The best of the bunch: 10 summer recipes to celebrate peak grape season

March 19, 2024

In February in Australia, . From more familiar varieties like red globes and Thompsons to lesser-known specimens like sweet globe and autumn crisp, these sweet bunches are at their best this month. Here are ten ways to make the most of grape season.


“Red grapes / Salt / … Runny honey”: Anna Jones’s recipe is poetry on paper and plate. Roast these fruity little gems until the skins split and turn a deep purple; they’re the crowning glory to slices of toasted sourdough that are slathered with goat’s cheese, showered with black pepper and drizzled with honey. It’s fancy toast with the most.


Wrinkly? Old? Across the grape-freshness spectrum, there is beauty to be found. Plump specimens are good as they are; past-their-prime grapes can be grilled or fried. Slow-roasting, however, as per Tom Hunt’s recipe, intensifies the flavour and sugars, turning shrivelled grapes into intentional homemade raisins. If turning on your oven for 60 minutes sounds like more effort and energy than it’s worth, then throw them in the next time you’re baking a cake or making the weekend roast.


Nik Sharma’s grape, cherry and bulgur salad with fresh herbs

As is the case with many spoonable bulgur salads, juicy fruits and well-chopped ingredients are essential. For your sanity, make sure your grapes are seedless. You will need to halve 400g of them, along with 200g of cherries (so find a cherry pitter too); the capsicum should be finely diced (so find your sharpest knife). Make sure you season the dressing generously – repeat after me, bland bulgur is vulgar – and make sure all the ingredients are well coated. Serve at room temperature, preferably with a roast chicken.


Yotam Ottolenghi’s burrata with chargrilled grapes and basil

Love grapes but hate how they roll on a plate? Along with fish-ball skewers and olive-spiked gildas, there is much joy to be had with these marinated grapes-on-a-stick. It’s a good idea to soak your skewers in water to prevent them from burning on the grill; and overlook Ottolenghi’s direction to ventilate your kitchen at your peril. Serve with bread and orbs of burrata for a light lunch.


Pork and apple is for winter, chicken and grape is for summer; and a chicken and grape fattoush is a summer weekend winner. You’ll need to start this recipe ahead of time to marinate the chicken, preferably overnight. After that, it’s a fairly straightforward, one-pan route from kitchen to table – fry the chicken, zucchini then the grapes, prepare the dressing (in Australia, banana shallots are commonly sold as French shallots, red shallots or eschallots), and allow the pita to soak up all the dressing and pan juices.


Yotam Ottolenghi’s chicken grape and za’atar salad

Another fine example of the chicken-and-grape canon: Yotam Ottolenghi’s picnic-friendly salad with a grape and mustard dressing. This is another recipe to start ahead of time – that chicken isn’t going to marinate itself – although you’ll be glad you did, as the yoghurt marinade is an excellent tenderiser. You’ll need to thinly slice most of the grapes for the dressing (the rest are blitzed in the blender) but truth be told, no one is going to care if you simply halve some. Watercress, mint and a textural za’atar complete the picture.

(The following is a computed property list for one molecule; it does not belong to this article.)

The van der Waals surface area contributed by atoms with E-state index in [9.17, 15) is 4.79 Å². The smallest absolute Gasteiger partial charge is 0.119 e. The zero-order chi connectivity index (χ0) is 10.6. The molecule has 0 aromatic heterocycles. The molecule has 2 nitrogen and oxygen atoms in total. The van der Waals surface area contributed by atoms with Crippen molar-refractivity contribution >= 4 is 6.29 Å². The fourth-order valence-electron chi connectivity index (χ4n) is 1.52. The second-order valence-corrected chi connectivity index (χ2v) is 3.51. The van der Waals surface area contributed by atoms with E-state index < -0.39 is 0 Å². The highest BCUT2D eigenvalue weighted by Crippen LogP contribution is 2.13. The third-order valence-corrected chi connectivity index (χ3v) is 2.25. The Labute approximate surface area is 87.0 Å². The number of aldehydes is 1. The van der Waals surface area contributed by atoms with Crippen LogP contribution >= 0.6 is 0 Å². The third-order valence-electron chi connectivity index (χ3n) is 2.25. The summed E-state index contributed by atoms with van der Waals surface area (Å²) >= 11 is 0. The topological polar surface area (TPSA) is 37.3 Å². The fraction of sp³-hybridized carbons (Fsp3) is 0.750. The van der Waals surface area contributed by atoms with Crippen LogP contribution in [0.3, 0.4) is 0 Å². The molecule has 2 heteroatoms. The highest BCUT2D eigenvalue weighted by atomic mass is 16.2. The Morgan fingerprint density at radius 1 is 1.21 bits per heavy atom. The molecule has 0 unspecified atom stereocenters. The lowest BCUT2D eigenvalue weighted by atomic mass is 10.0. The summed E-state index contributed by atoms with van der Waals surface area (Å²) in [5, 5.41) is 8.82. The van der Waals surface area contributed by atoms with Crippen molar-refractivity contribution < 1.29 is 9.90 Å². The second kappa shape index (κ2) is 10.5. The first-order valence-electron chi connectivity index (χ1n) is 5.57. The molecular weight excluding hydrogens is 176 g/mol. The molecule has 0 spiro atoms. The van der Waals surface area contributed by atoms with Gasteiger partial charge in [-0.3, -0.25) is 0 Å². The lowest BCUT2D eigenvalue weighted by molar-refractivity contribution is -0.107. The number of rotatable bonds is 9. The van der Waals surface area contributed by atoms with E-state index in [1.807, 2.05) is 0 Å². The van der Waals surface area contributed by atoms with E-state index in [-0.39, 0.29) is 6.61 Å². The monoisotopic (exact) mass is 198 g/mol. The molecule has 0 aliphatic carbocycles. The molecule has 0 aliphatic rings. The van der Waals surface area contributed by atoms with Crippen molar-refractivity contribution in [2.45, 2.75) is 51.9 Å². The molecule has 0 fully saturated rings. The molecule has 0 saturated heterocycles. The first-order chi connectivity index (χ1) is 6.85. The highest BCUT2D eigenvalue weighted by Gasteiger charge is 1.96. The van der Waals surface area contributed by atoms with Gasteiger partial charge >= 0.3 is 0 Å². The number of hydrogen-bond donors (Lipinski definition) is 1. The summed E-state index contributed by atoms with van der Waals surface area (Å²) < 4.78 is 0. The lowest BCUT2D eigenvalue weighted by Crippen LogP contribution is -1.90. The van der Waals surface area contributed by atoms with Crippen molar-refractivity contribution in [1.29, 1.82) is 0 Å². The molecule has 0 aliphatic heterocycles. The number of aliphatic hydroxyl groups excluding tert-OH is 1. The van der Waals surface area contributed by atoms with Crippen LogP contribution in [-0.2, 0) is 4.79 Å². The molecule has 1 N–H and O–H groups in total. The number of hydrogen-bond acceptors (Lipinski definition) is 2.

Like bulgur, earthy braised lentils are an excellent counterpoint to sweet roasted grapes. The recipe calls for small red grapes so crimson seedless, widely available in Australia, would work well here. Watch your lentils as they cook – there is a line between tender and mushy and it’s a fine one.


This is really a schiacciata, the crisp and chewier flatbread of Tuscany, filled and studded with 1kg of black grapes. It’s a sweet-but-not-too-sweet bread-dessert-hybrid to take you from breakfast through to afternoon tea. Clear your kitchen bench and your schedule – the dough requires 15 minutes of kneading, an hour of proving, 45 minutes of baking, plus time for cooling. It is, of course, worth every bite.


Ravneet Gill’s grape clafoutis

“I love a grape,” says Gill. “But they aren’t the easiest to bake with.” The fruit’s exceptional sweetness can be over-the-top in a baked dessert; her clafoutis recipe, however, reins in the saccharine for a quick, light and fluffy pudding. Look out for black seedless grapes – they are a slightly tart-tasting, which is what you need for this dessert.

I love how exacting cocktail recipes are, and this one, with 14 grapes – six of them frozen – is no exception. The eight unfrozen grapes are blitzed with six basil leaves, two teaspoons of sugar, the juice of half a lime and 45ml of gin, then shaken and strained over frozen grapes, which are your garnish and drink-chillers. Do not, however, bite into a frozen grape unless your name is Jaws – both the shark and the James Bond villain.

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